“Eeez not a grass, eez old school,” sneers Derek Branning as he holds court in front of a group of moon-eyed Moon brothers and a sultry Patrick Truman. It’s been a bad day for Walford’s gangland mastermind.
But “a parole officer with an itch”, drinking whisky by the boat load and the dangers of “stripping the rails” to earn a crust aren’t Derek’s only problems. He’s got something much more pressing to worry about: he’s one of the most infuriating soap characters ever to have been created.
Last year, BBC controller of drama, John Yorke, told this very publication: “EastEnders’ East End and its version of working-class life are very stylised.” Really? With Derek Branning around, I would never have guessed.
According to Yorke: “Real life changes much more quickly than representations of it on television” and “soaps reach a point where they have a really big decision to make – do they stay true to the original vision or do they throw it away and adapt to a changing world?”
Fair enough, I suppose. But EastEnders began airing in 1985, yet Derek Branning – complete with his insistence to settle all disputes, no matter how minor, with gruesome physical violence while wearing a cheese cutter hat – is clearly a character from 1960s Krays London. Why has he been so unceremoniously dumped into the heart of Walford?
“Nah, we’re not square coz of the beating – we’re square coz your missus coughed up” – that’s right, Del, you tell the bloody mess formerly known as Michael Moon. Do you need some Brylcreem for your hair before you pop off down the milk bar and neck with a bit of skirt?
Of course, the BBC probably thought they’d hit gold with Del’s character when they secured Jamie Foreman (the son of a real-life gangster – Freddie, one of the Krays’ henchmen) for the role. And although I have no problem with Foreman’s performance (and even if I had, I would be too scared to commit it to print), EastEnders just has no place for fairy-tale gangsters.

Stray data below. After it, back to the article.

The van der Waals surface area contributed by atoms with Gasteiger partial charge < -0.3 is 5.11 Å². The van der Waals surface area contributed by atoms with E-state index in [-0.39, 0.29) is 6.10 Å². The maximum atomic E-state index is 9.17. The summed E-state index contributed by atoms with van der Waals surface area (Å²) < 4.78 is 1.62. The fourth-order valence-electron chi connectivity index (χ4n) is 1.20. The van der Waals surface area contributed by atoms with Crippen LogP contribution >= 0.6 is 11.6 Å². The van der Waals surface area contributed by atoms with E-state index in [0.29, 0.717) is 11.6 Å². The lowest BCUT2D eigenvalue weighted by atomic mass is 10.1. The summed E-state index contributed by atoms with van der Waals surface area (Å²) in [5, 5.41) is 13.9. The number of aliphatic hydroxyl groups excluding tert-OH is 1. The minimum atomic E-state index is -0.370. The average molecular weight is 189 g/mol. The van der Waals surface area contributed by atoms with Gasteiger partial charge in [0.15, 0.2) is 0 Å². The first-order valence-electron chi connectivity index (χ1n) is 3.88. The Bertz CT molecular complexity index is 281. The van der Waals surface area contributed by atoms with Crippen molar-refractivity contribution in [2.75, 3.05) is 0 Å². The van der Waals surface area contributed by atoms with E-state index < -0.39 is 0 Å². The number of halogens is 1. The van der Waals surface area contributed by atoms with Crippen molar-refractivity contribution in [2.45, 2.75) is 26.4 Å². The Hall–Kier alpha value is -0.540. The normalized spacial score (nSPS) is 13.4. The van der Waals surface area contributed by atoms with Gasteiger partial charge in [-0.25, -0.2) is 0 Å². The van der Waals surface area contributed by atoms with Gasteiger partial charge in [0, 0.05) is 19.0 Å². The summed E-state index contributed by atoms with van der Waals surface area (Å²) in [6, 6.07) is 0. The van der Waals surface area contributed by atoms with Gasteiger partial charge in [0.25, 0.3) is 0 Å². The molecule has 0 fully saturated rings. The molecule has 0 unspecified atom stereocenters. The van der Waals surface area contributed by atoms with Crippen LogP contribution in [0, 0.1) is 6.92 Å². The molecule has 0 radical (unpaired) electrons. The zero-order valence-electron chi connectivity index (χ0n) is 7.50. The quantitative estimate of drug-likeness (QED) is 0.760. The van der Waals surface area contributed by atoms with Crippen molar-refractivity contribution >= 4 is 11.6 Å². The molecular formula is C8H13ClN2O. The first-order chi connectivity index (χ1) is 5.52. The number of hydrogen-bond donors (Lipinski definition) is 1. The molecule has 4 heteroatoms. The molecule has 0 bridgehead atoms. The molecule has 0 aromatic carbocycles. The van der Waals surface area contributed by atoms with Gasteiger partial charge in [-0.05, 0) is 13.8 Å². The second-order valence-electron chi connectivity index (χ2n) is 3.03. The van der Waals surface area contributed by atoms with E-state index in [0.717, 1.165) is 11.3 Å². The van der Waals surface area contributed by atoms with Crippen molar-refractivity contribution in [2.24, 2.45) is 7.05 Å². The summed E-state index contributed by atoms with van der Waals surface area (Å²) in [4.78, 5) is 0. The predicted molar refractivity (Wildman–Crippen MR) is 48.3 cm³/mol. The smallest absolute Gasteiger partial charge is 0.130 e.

Branning is not the first gangland boss to plague the Square, and sadly, he probably won’t be the last. The show has a proud history of injecting Knees Up Mother Brown mobsters into affairs.
Remember Johnny Allen’s reign of terror in the square, or the misadventures of Steve Owen? Did anyone really enjoy Andy Hunter and Dennis Rickman’s “bent” endeavours? Not me. Although it is clear that, in many cases, the gangsters are brought in to challenge Phil Mitchell’s dubious stranglehold on black-market activities in the Square – which in itself is rather upsetting – their presence is always grating.
Perhaps it’s because I hate anachronism, or maybe it’s just because “pre-watershed gangsters”* who are happy to bludgeon a man to death on air, but never swear, can’t ever really ring true.
So please, EastEnders, please listen. I can live with Lucy Beale transforming into a different person, I don’t mind the unrealistically high prices in the Bridge Street café, I’m even prepared to overlook the clear lack of ethnic characters in the Square… but you must get rid of the 1960s gangsters.